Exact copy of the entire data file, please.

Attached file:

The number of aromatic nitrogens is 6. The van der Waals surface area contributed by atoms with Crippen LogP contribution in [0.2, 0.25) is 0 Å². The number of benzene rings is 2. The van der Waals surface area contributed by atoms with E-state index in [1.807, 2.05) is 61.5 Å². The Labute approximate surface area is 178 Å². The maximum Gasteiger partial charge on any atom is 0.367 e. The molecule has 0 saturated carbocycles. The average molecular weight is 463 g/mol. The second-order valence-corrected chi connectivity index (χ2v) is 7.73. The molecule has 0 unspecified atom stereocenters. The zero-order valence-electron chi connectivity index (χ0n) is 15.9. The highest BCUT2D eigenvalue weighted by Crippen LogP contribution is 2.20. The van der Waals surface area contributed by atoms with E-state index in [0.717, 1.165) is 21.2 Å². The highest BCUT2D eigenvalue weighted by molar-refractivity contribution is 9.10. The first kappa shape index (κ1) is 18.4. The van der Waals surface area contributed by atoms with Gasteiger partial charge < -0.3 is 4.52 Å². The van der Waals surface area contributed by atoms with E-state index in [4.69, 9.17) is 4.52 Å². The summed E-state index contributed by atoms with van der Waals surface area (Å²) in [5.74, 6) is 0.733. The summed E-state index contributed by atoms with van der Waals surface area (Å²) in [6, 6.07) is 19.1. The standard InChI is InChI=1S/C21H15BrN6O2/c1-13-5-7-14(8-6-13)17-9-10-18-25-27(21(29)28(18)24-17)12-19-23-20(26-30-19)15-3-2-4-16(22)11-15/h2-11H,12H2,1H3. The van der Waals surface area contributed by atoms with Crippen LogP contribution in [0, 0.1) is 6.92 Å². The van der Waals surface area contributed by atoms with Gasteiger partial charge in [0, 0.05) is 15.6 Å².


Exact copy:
The number of aromatic nitrogens is 6. The van der Waals surface area contributed by atoms with Crippen LogP contribution in [0.2, 0.25) is 0 Å². The number of benzene rings is 2. The van der Waals surface area contributed by atoms with E-state index in [1.807, 2.05) is 61.5 Å². The Labute approximate surface area is 178 Å². The maximum Gasteiger partial charge on any atom is 0.367 e. The molecule has 0 saturated carbocycles. The average molecular weight is 463 g/mol. The second-order valence-corrected chi connectivity index (χ2v) is 7.73. The molecule has 0 unspecified atom stereocenters. The zero-order valence-electron chi connectivity index (χ0n) is 15.9. The highest BCUT2D eigenvalue weighted by Crippen LogP contribution is 2.20. The van der Waals surface area contributed by atoms with E-state index in [0.717, 1.165) is 21.2 Å². The highest BCUT2D eigenvalue weighted by molar-refractivity contribution is 9.10. The first kappa shape index (κ1) is 18.4. The van der Waals surface area contributed by atoms with Gasteiger partial charge < -0.3 is 4.52 Å². The van der Waals surface area contributed by atoms with E-state index in [4.69, 9.17) is 4.52 Å². The summed E-state index contributed by atoms with van der Waals surface area (Å²) in [5.74, 6) is 0.733. The summed E-state index contributed by atoms with van der Waals surface area (Å²) in [6, 6.07) is 19.1. The standard InChI is InChI=1S/C21H15BrN6O2/c1-13-5-7-14(8-6-13)17-9-10-18-25-27(21(29)28(18)24-17)12-19-23-20(26-30-19)15-3-2-4-16(22)11-15/h2-11H,12H2,1H3. The van der Waals surface area contributed by atoms with Crippen LogP contribution in [0, 0.1) is 6.92 Å². The van der Waals surface area contributed by atoms with Gasteiger partial charge in [0, 0.05) is 15.6 Å².